By Jon Brown
I recently had a coaching conversation with one of our most effective small group leaders who is phenomenal at discipling students. He is so effective, in fact, that he has recently multiplied his small group into two thriving small groups. He shared with me that his small group was growing and thriving, yet his soul was shriveling and dying. You see he was not in biblical community himself. He was all in as a leader. He knew exactly how to teach students the importance of modeling community, but he had failed at leading himself. He was in the beginning stages of burn out.
As I coached and mentored him on his own need for small group community while sipping on my hot pumpkin macchiato, I began to realize how I also lacked and longed for more community after taking a break for the summer with our own personal small group.
I wonder how many are sitting in the very same place? We may be good at preaching about small groups and community while being awful at truly practicing what we preach.
I know, I know. Let the litany of excuses ensue. You don’t have time. You plan on getting started when your schedule clears up a little more. You have community with your leadership team. You aren’t even sure who you would have in your small group. You don’t need one more thing to plan and lead. The list can go on and on. But maybe you too find yourself leading a vibrant and growing ministry at the high cost of a shriveled and dying soul.
Allow me to give you five tips you can apply today to get yourself back on track and into a small group community. I promise it’s way easier than you think, and the results will be more than worth it:
1. Just start
The first step is often the hardest step. There is no time like the present and no excuse that is good enough. Just make up your mind and determine that this is your week to make biblical community a priority for yourself.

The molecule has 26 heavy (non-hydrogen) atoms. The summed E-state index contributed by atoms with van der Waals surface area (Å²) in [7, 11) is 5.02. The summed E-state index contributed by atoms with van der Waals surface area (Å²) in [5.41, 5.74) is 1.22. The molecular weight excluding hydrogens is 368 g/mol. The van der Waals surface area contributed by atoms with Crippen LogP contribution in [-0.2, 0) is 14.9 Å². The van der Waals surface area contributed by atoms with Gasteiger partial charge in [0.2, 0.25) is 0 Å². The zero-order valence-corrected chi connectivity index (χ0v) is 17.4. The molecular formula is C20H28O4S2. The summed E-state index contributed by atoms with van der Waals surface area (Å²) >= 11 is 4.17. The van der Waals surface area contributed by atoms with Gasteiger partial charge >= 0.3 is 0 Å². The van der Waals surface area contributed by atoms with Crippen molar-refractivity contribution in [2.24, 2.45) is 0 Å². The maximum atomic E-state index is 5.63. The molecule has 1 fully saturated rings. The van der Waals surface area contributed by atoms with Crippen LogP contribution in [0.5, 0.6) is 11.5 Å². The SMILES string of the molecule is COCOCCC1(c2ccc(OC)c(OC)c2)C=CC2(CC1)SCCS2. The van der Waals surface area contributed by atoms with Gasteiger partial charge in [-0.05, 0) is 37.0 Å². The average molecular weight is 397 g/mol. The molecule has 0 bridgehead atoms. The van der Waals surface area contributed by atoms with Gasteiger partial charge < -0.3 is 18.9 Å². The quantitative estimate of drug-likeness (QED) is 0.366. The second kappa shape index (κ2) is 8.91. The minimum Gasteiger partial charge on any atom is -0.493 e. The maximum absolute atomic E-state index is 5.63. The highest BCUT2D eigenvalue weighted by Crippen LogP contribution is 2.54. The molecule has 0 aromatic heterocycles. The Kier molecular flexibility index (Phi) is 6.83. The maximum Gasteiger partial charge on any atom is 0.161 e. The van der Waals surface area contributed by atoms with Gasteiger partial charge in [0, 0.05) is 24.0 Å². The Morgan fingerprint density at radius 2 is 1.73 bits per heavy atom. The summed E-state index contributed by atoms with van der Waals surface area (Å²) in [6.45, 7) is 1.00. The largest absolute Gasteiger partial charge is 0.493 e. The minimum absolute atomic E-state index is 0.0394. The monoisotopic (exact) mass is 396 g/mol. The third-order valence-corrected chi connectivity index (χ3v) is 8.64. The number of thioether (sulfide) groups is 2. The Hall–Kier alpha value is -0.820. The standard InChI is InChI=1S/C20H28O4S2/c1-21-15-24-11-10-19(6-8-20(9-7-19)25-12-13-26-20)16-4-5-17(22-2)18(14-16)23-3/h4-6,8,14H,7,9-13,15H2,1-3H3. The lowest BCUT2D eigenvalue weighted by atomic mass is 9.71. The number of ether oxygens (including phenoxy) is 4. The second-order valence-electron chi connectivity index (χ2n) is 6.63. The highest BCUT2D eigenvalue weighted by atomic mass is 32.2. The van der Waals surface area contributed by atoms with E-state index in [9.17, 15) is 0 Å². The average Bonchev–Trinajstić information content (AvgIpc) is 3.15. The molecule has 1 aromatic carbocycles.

2. Pray about the right people
When launching our personal small group, we brainstormed names of who all would fit well together. Then we laid all those names before God, and prayed for the Holy Spirit’s guidance and direction. I will be honest with you; they were not all of my first choices and closest friends. They are a mix of people from all different backgrounds, ages, and stages of life that have quickly become a tight knit group of friends. We absolutely love this group of friends that God has placed around us!
3. Map out your calendar
We like are like you. We are kind of busy. Ok. We are really busy. So we decided that we would meet every other week with our small group. This is a perfect mix for our busy family and ministry schedule. We sat down for one hour at the beginning of the school year and mapped out our entire bi-weekly small group schedule through the summer. This helped us to prioritize our small group time into our lives and also allows our group the opportunity to plan in fun events together.
4. Don’t feel the need to lead
We told our group from the beginning that we did not desire to lead one more thing. I think we all can relate to the feeling that with all that we have to lead, it is nice to sometimes just enjoy being a participant and not the one that everyone is looking to for leadership. Not only is that desirable, it is necessary. You need to be a part of environments where you are also being poured into. Our group is completely cool with us just being one of them. So we all decided that we would take turns leading on a rotational basis.
5. Have fun!
Sometimes we need to throw the agenda out the door and just laugh a little. Some of my best moments and memories in small group are when we do nothing but talk and laugh for two hours straight! I walk away from those moments with my soul feeling refreshed. I don’t need one more thing to plan, so we let our group plan the fun together. We lock these fun events into our yearly small group calendar as well, and empower couples in our group to take the lead.
Jon Brown serves as the Lead Student Pastor at Journey Church in Kenosha, Wisconsin.